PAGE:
Interview

The Keepaways

The Keepaways

By Danielle Street

Monday 24th November, 2014 2:17PM

Brisbane-based trip-punk outfit The Keepaways will be jumping the ditch next month to play at the inaugural Ageold Festival, an event that will see an epic line-up take over the Ellen Melville Hall for one night of entertainment for music fans of all ages. With The Keepaways being the sole international act on the bill we thought it might be a good idea to peel back the shroud of enigma and learn a little bit more about our new Trans-Tasman pals. UnderTheRadar called up drummer James aka Dogboy to ask a bit more about the group and their Demon Tapes project...



UTR: HI James, first of all I wanted ask, youíve got your band Facebook page says there's two of you, but there are photos with three of you playing...

James: Yeah, weíve recently just changed to a three-piece, because if you listen to the stuff itís got all those samples and electronic sounds over the top of it, so now weíve got our friend Ben basically just pressing buttons on a keyboard to make those sounds when we play live. And heís always been with us, heís alway been a Keepaway because heís our best mate.


So the two original members are listed as Dogboy and Jinki, which one are you?

Heh, Iím Dogboy, Jakob on vocals is Jinki, and DJ Gadgets is Ben.


How did you end up with the name Dogboy?

Ah, itís a funny thing. Me and my girlfriend were talking about naming kids one day, and I was like ďletís just name our kid DogboyĒ, and then I was like ďthatís a stupid nameĒ, so I just started calling myself Dogboy.


Have you read that comic called Dogboy by Charles Burns?

No I havenítÖ I should check it out though.


Yeah, itís pretty cool, itís about a boy with the heart of a dog. Anyway, I also wanted to know when you guys start playing together?

Jakob and I met at uni, so weíve been playing together for about three years now. We were in another band previous to this and that kind of dissolved and this year we started The Keepaways properly, and playing gigs and releasing stuff.


So, what are the Demon Tapes?

Well, we came up with the idea at the start of the year to release a song and a video every month, and we were like ďoh weíll just call it Demon TapesĒ. So yea, weíve been releasing a song and a video every month. We just released number 10 for October, obviously, and weíve got two more to go until the end of the year.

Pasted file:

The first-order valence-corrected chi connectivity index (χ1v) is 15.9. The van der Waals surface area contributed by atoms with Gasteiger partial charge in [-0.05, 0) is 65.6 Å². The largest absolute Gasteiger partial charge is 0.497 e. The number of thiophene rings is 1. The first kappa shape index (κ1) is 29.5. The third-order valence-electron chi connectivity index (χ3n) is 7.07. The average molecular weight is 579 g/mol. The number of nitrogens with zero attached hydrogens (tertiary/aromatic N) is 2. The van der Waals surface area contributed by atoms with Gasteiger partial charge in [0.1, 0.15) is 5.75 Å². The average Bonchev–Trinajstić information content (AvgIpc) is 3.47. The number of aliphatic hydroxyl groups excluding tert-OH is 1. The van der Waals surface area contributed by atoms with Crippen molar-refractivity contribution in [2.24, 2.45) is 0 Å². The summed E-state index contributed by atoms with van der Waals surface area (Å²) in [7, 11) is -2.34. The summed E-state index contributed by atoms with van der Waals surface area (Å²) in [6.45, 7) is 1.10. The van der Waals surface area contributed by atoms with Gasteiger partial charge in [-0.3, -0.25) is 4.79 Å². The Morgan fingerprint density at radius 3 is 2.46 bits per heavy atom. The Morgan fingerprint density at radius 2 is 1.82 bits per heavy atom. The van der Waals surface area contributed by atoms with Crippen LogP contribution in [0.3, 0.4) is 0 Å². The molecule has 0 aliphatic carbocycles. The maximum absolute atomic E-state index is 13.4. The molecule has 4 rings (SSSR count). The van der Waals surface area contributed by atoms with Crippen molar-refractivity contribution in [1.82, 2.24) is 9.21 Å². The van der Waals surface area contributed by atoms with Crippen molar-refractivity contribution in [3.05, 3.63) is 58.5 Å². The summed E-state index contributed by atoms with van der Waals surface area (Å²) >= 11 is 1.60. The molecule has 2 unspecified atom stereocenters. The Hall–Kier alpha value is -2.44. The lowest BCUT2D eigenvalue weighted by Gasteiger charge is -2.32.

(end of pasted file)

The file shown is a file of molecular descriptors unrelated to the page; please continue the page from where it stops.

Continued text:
Are they hard to keep up with?

It wasnít at the start of the year because I was unemployed so I had time on my hands to edit videos and piss around doing that stuff. Itís pretty hard now coz Iíve got a job, so we are trying to squeeze it in, but itís getting more and more difficult.


How has it evolved since you started in January?

Well, I think Iíve got better at making videos, because Iíve no idea what Iím doing Iím just pissing around on Final Cut. And the songs have changed completely because at the start they were kind of more rocky and more like our old band, we were kind of just figuring ourselves out at the start of the year, but now that they have kind of got a sound on that Iím really stoked on, itís really kind of intense and we are pushing our boundaries now with sounds.


So the songs have been written throughout the year, rather than as a big bunch at the beginning of the year?

We were going to do that, we had a whole bunch of songs recorded and we were like: ďoh yeah weíll just release one a monthĒ. But as the year went on the majority of the songs have been written the month that we release it. Weíve been running it month by month because our sound has changed, so those old songs arenít really relevant anymore because we donít really play them.


Do you plan to put them out as a cohesive release?

Thatís what we want to do at the end of the year, but all 12 on one whole thing. I donít know what to call it. Itís an album really. We plan to have it out by the time we come over for the gig in New Zealand.


Going back to what you were saying before about how your sound has changed. Is that a conscious decision? Where does this sound you describe as trip-punk come from?

We have no idea what we want to sound like really. Jakob and I go in there, and we tend to go in to the jam room really late at night. And when we are really over tired thatís when all the songs come out. Thatís why they are all tripped out and we listen back to them and go "woah these are sick", because we just record them on our phones. So yea there is no real idea behind what we are doing. Trip punk is just the only way we can describe it, because people always ask what genre we play, and we donít know. We used to play punk and this is like a weirder more tripped out version of the punk songs we used to do.


Yeah, genre is a hard one, sometimes you just need to mash words together until you get something that fits...

Yeah, that is the way to do it. You just need to say a bunch of things that kind of describe what you do.


Iíll make this my last questionÖ do you guys actually have degrees in bio-medical science as claimed on your Facebook page?

Haha, no. We definitely do not have that.


Ah, that's a shame. That would have been very impressive.

Yeah, it would have been, but we are not actually too intelligent. We just lie on the internet.




The Keepaways will be playing alongside Die! Die! Die!, PHF, Trust Punks, Miss June, Heroes For Sale, Desperate Models and Charlie Freak at AGEOLD all ages show on Saturday 13th December at Ellen Melville Hall in Auckland. Head over here for more details and to buy tickets.


related gigs
AGEOLD 2014
Sat 13th Dec, Ellen Melville Hall, Auckland


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